Dex is a highly selective α2-adrenergic agonist that acts centrally on the locus coeruleus to exert sedative and anxiolytic effects, and its unique conscious sedation effect allows patients to be awakened easily (19, 20). It acts on the spinal cord to exert analgesic effects. It permits the dosage of opioids and general anesthetics to be reduced and has no respiratory depressant effect alone (21). Park et al. (22) reported that Dex maintained the perioperative stability of the cardiovascular system in patients, enhanced anesthetic efficacy, and allowed the dosage of propofol to be reduced. Zhang RC's study showed: The operative duration was shorter and the intraoperative bleeding volume was lower in the hysteroscopy than laparoscopy group. The time to complete healing of the muscle layer was shorter in the hysteroscopy than laparoscopy group. The rate of intraoperative complications was lower in the hysteroscopy than laparoscopy group (23). The results of the present study found that the reductions in intraoperative MAP and HR were significant in the 0.75 µg/kg group than in the 0.5 µg/kg group and 0.25 µg/kg group (P < 0.05). The total dosage of propofol was significantly higher for patients in Group A (who received 0.25 µg/kg of Dex) when compared with patients in Groups B and C (P < 0.05). The awakening and orientation recovery times were significantly longer for patients in Group C (who received 0.75 µg/kg of Dex) when compared with patients in Groups A and B (P < 0.05). The VAS scores for patients in Group B (who received 0.5 µg/kg of Dex) and Group C (who received 0.75 µg/kg of Dex) were significantly lower than those for patients in Group A (who received 0.25 µg/kg of Dex) 5–30 min after awakening (P < 0.05). The incidence of adverse reactions for patients in Group B (who received 0.5 µg/kg of Dex) was significantly lower than in other two Groups (P < 0.05). The response to the injurious stimulus of the hysteroscopic surgery in patients with the intraoperative administration of 0.5 µg/kg of Dex was less pronounced and the intraoperative vital signs were stable.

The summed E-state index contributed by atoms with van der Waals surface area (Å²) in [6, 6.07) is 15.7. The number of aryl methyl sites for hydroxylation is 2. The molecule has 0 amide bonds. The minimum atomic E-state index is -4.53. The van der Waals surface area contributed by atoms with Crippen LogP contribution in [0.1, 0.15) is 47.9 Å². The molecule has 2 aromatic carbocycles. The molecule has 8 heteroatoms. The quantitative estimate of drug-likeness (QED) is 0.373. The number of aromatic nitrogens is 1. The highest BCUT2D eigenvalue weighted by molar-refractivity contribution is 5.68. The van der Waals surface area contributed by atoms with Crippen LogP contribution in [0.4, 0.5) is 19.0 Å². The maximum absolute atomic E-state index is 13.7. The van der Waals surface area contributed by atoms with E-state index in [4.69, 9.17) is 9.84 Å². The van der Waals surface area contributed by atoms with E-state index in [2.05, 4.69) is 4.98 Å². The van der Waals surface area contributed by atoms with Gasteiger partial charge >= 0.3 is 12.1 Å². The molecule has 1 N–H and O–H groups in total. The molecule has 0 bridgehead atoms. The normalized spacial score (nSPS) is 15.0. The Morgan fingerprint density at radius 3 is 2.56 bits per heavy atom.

Conclusion

The continuous pumping of 0.5 µg/kg/h of Dex combined with a target-controlled infusion of propofol in hysteroscopic submucosal myomectomy resulted in optimal analgesic and sedative effects and less hemodynamic impact on patients. It allowed the dosage of propofol to be reduced, shortened the awakening time for the patients, improved the safety of the anesthesia, and resulted in fewer adverse reactions. Therefore, this research finding has high clinical significance. However, a larger sample size of data is needed to further evaluate the efficacy and safety of this study.

Data availability statement

The original contributions presented in the study are included in the article/Supplementary Material, further inquiries can be directed to the corresponding author/s.

Ethics statement

The studies involving human participants were reviewed and approved by Shanghai First Maternity and Infant Hospital ethics committee. The patients/participants provided their written informed consent to participate in this study.

Author contributions

Conception and design of the research: HL. Acquisition of data: QZ. Analysis and interpretation of the data: YY. Statistical analysis: WL. Writing of the manuscript: QZ, YY, WL. Critical revision of the manuscript for intellectual content: HL. All authors contributed to the article and approved the submitted version.

Conflict of interest

The authors declare that the research was conducted in the absence of any commercial or financial relationships that could be construed as a potential conflict of interest.

Publisher's note

All claims expressed in this article are solely those of the authors and do not necessarily represent those of their affiliated organizations, or those of the publisher, the editors and the reviewers. Any product that may be evaluated in this article, or claim that may be made by its manufacturer, is not guaranteed or endorsed by the publisher.

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Keywords: dexmedetomidine, propofol, hysteroscopy, anesthesia, hysteroscopic surgery

Citation: Li H, Zhao Q, Yu Y and Li W (2023) Clinical observation of different dosages of dexmedetomidine combined with a target-controlled infusion of propofol in hysteroscopic submucosal myomectomy. Front. Surg. 9:1025592. doi: 10.3389/fsurg.2022.1025592

Received: 23 August 2022; Accepted: 21 October 2022;
Published: 6 January 2023.

Edited by:

Ursula Catena, Agostino Gemelli University Polyclinic (IRCCS), Italy

Reviewed by:

Mariateresa Mirandola, Agostino Gemelli University Polyclinic (IRCCS), Italy
Alessandra Gallo, Federico II University Hospital, Italy

© 2023 Li, Zhao, Yu and Li. This is an open-access article distributed under the terms of the Creative Commons Attribution License (CC BY). The use, distribution or reproduction in other forums is permitted, provided the original author(s) and the copyright owner(s) are credited and that the original publication in this journal is cited, in accordance with accepted academic practice. No use, distribution or reproduction is permitted which does not comply with these terms.

*Correspondence: Haibing Li hiblee4517@163.com

Specialty Section: This article was submitted to Obstetrics and Gynecological Surgery, a section of the journal Frontiers in Surgery